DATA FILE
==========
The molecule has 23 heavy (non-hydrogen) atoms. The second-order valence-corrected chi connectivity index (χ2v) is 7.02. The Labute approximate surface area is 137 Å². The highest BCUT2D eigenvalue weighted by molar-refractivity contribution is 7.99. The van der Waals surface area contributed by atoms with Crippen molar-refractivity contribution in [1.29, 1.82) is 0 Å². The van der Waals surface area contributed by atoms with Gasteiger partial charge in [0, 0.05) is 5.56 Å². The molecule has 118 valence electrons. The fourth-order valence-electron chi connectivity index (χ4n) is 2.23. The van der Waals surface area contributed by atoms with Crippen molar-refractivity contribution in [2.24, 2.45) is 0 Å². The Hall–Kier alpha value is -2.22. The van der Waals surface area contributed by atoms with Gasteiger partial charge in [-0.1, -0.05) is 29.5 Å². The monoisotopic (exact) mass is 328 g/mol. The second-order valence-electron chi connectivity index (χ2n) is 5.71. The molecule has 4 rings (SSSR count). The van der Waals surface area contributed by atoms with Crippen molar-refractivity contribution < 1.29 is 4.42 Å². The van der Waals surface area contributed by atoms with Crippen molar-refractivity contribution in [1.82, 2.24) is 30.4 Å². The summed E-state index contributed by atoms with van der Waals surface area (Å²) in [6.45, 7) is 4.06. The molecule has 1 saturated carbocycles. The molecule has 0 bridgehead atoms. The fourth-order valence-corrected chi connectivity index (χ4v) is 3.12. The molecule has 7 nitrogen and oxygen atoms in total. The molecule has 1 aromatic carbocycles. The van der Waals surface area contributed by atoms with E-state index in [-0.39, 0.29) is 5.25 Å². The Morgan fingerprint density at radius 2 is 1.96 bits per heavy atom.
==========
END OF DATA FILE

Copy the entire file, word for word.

The molecule has 23 heavy (non-hydrogen) atoms. The second-order valence-corrected chi connectivity index (χ2v) is 7.02. The Labute approximate surface area is 137 Å². The highest BCUT2D eigenvalue weighted by molar-refractivity contribution is 7.99. The van der Waals surface area contributed by atoms with Crippen molar-refractivity contribution in [1.29, 1.82) is 0 Å². The van der Waals surface area contributed by atoms with Gasteiger partial charge in [0, 0.05) is 5.56 Å². The molecule has 118 valence electrons. The fourth-order valence-electron chi connectivity index (χ4n) is 2.23. The van der Waals surface area contributed by atoms with Crippen molar-refractivity contribution in [2.24, 2.45) is 0 Å². The Hall–Kier alpha value is -2.22. The van der Waals surface area contributed by atoms with Gasteiger partial charge in [-0.1, -0.05) is 29.5 Å². The monoisotopic (exact) mass is 328 g/mol. The second-order valence-electron chi connectivity index (χ2n) is 5.71. The molecule has 4 rings (SSSR count). The van der Waals surface area contributed by atoms with Crippen molar-refractivity contribution < 1.29 is 4.42 Å². The van der Waals surface area contributed by atoms with Crippen molar-refractivity contribution in [1.82, 2.24) is 30.4 Å². The summed E-state index contributed by atoms with van der Waals surface area (Å²) in [6.45, 7) is 4.06. The molecule has 1 saturated carbocycles. The molecule has 0 bridgehead atoms. The fourth-order valence-corrected chi connectivity index (χ4v) is 3.12. The molecule has 7 nitrogen and oxygen atoms in total. The molecule has 1 aromatic carbocycles. The van der Waals surface area contributed by atoms with E-state index in [-0.39, 0.29) is 5.25 Å². The Morgan fingerprint density at radius 2 is 1.96 bits per heavy atom.